Category: Transportation

By Mike Klein MIKE KLEINEditor, Georgia Public Policy Foundation It is somewhat understandable that the Atlanta highway system was built like a wheel with the city at the center and interstates fanning out from the core.  Think about our regional rail lines as they existed before and after the Civil War:  a few rail lines primarily destined for Terminus as it was known before the city’s name became Atlanta.  The folly was to design 20th Century highways on a 19th Century rail model.  Flush everything and everyone directly into the core and you get gridlock.  Know it, feel it, own it. Well-meaning politicians and planners have spent decades chasing whatever the current view was of the best balance between interstates,… View Article
By Benita M. Dodd Benita DoddVice President, Georgia Public Policy Foundation Money talks, especially at the Georgia General Assembly, where the state’s ongoing funding challenges and growing needs inspired separate Senate committee hearings this week, one investigating public-private partnerships (PPPs) for Georgia infrastructure and the other working on integrating metro Atlanta’s public transportation services. Several challenges are encouraging governments to think outside the box. There continues to be talk about “federal” funds – otherwise referred to as taxpayer dollars – coming to the states, but the partisan divide in federal budget negotiations has left states pessimistic. In addition, it’s increasingly evident that states’ needs outstrip federal largesse, that federal largesse is shrinking and that local governments have to do more… View Article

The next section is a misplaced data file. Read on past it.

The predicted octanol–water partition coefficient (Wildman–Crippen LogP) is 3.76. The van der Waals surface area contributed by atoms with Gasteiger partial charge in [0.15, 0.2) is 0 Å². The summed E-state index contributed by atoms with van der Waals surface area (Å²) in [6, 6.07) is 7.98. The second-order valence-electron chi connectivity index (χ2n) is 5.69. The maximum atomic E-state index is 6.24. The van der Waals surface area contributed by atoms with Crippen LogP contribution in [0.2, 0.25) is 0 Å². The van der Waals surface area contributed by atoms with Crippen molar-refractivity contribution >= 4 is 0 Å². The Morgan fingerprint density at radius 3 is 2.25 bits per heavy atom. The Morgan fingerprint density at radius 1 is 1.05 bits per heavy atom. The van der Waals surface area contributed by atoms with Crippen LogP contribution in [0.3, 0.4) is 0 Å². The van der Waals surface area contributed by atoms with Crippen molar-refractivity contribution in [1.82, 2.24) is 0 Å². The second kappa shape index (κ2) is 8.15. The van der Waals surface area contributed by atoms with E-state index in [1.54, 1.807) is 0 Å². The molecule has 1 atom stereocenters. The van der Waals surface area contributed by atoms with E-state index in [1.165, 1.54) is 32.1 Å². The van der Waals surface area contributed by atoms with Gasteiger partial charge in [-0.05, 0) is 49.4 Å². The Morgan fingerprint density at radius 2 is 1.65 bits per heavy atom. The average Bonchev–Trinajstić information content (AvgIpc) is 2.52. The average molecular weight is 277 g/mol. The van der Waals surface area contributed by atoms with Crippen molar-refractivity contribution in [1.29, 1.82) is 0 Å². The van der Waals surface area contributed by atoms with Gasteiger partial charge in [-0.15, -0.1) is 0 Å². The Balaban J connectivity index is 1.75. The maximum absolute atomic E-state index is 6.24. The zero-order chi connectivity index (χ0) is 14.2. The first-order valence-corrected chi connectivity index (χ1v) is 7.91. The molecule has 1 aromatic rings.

By Alex Roman Alternative project delivery, including public-private partnerships (PPPs); design-build; and design-build-operate-maintain, are viewed as attractive options for transit agencies, as they transfer risk and accelerate the project process.  However, while these forms of project delivery continue to take hold in Europe, Asia and Africa, there have been a limited amount of projects in the U.S. that have utilized these innovative solutions. METRO Magazine spoke to representatives from several companies to discuss why forms of alternative project delivery have been slow to take off in the U.S., as well as the possible benefits and what transit agencies should look for before selecting a partner.      How does alternative project delivery benefit a public transportation agency? Mel Placilla (Director, professional services, View Article